As the Biden administration continues to manage the migration challenges at the southern border, the United States is looking towards the longer term and engaging with regional partners to address the root causes driving migration flows in the Americas. Mexican president Andrés Manuel López Obrador understands how Mexico underpins the Biden administration’s strategy. Still, he should be careful and not overplay his leverage—the success and legacy of his own administration depend on a working and robust U.S.-Mexico relationship.
President Joe Biden is working to re-engage the Americas after four tumultuous Trump years. With a focus on the Northern Triangle countries of Central America, Biden has placed the region as a high priority in his agenda by appointing Vice President Kamala Harris to lead the efforts on addressing the migration challenges in the region. In addition to a broader $4 billion aid package, Harris recently announced $310 million in increased assistance to address some of the acute factors forcing the people of Guatemala, Honduras, and El Salvador to leave their homes. The vice president has also held various discussions with regional experts and heads of states. This demonstrates her commitment to the challenge at hand and shows a concerted effort to engage with regional partners.
Harris and López Obrador spoke on this matter earlier this month and the Mexican president knows full well that the previous two U.S. administrations relied on Mexico’s domestic immigration enforcement to manage the flows of migrants making their way to the U.S. southern border. The Mexican government increased its southern border enforcement in 2014 when the Obama administration struggled with the arrival of unaccompanied minors from Guatemala, Honduras, and El Salvador, and again under the Trump administration in 2019 when a record number of Central American parents with children attempted to cross into the United States. Now, as the Biden administration struggles with similar regional outflows—a recurrence over the past decade that has been accelerated by the pandemic and by more frequent and catastrophic natural disasters—it would be nearly impossible to effectively manage migration flows without Mexico’s cooperation, and López Obrador knows he wields immense influence over the Biden administration’s efforts.
But López Obrador should tread carefully and not abuse the standing he currently holds. It would be one thing for López Obrador to, say, ask the Biden administration to share America’s surplus vaccine doses with Mexico. It would be another matter entirely to mistakenly interpret the Biden administration’s reluctance to criticize his most worrisome and erratic policies as a free pass to continue unimpeded. There are ample reasons for López Obrador’s actions to cause alarm, and the Biden administration will eventually voice its myriad concerns. For example, there’s the mishandling of the coronavirus pandemic, inadequately responding to high rates of organized crime and violence, hindering joint security efforts, overseeing Mexico’s worst economic contraction since the Great Depression, and abdicating meaningful cooperation on clean energy and climate change. Additionally, López Obrador has exacerbated trade tensions, placed democratic institutions at risk, and incubated the toxic political environment he helped create with constant attacks and criticism of the free press and those he believes to be his adversaries.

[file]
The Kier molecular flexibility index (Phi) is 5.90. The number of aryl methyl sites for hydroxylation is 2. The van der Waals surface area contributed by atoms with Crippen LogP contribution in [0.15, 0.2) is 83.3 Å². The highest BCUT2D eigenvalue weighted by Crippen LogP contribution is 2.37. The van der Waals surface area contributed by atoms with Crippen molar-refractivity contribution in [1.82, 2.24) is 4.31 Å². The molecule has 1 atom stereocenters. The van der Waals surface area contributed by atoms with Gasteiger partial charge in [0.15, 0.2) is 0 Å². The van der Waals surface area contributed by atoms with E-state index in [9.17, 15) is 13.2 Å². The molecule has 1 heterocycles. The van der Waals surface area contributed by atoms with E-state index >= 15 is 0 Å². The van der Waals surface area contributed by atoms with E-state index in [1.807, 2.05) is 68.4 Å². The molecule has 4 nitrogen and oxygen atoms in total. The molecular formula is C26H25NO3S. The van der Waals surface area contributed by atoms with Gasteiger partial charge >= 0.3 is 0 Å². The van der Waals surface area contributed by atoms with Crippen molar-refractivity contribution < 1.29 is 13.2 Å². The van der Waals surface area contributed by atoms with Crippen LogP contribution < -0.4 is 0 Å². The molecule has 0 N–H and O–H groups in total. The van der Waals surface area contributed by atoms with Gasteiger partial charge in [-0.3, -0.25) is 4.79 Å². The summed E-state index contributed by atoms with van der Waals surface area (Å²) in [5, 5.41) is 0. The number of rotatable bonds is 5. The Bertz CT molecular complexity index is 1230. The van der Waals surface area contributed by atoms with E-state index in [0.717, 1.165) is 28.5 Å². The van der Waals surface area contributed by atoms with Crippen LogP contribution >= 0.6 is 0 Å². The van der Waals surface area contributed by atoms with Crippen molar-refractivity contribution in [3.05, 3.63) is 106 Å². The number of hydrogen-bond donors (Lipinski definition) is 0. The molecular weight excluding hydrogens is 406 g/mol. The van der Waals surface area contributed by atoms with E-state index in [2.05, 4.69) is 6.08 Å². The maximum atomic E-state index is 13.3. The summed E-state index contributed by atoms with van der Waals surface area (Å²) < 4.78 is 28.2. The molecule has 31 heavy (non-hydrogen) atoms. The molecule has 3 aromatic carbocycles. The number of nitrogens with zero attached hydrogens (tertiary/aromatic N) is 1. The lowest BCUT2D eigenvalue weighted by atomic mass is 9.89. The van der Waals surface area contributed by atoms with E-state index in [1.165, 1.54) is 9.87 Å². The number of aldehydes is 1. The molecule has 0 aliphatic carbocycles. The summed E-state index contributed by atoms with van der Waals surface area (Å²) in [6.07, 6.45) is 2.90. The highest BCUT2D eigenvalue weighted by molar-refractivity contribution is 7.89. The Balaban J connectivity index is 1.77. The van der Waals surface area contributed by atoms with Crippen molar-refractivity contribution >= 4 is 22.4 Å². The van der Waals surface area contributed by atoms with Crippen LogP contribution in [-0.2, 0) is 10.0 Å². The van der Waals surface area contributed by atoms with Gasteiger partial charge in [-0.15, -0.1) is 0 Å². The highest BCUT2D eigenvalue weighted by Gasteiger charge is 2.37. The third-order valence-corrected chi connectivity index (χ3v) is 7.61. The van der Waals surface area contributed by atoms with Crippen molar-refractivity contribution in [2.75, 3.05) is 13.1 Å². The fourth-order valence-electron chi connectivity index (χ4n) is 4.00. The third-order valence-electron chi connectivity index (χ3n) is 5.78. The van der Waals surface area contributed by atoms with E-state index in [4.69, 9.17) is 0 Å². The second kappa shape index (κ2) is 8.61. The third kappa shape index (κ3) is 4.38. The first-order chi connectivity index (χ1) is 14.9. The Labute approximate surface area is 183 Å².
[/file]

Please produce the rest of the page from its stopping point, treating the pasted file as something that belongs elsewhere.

Surprising to most, López Obrador maintains strong approval ratings despite his haphazard way of governing, but it is not sustainable. In time, it will strain U.S.-Mexico relations and undermine his administration rather than bring about Mexico’s “fourth transformation.” Already, the consequences of his mismanagement are noticeable in the increasing number of Mexican single adult males attempting to cross the U.S. border, harkening back to the rate of border crossing attempts of the early 2000s. This past February, Mexican migrants made up around 42 percent of those apprehended at the U.S. border, up from 13 percent in May 2019, the peak month in the current wave of apprehensions. López Obrador tarnished Mexico’s credibility as a secure destination for private investment. More importantly, though, he is setting back the democratic progress Mexico has experienced in recent decades. This will impact Mexico’s long-term development well after López Obrador leaves office.
So far, most Mexicans continue to give López Obrador the benefit of the doubt. But if he maintains his present course, then López Obrador’s shortcomings will resemble the disappointments of his predecessors. He’ll promise the country change only to deliver more of the same. His support and approval will diminish, at which point, to desperately ameliorate Mexico’s woes and save his legacy, his options will be limited and will need to turn to the United States for support. The United States will help, and López Obrador will not view such support as foreign meddling in domestic affairs, but rather as a benefit for all. Mexico needs the United States as much as the United States needs Mexico’s cooperation. López Obrador would be wise to believe in that relationship now and be a fair partner to the Biden administration in its time of need before the tables turn on him.
Joel Martinez is the Mexico policy analyst for National Security and International Policy at the Center for American Progress.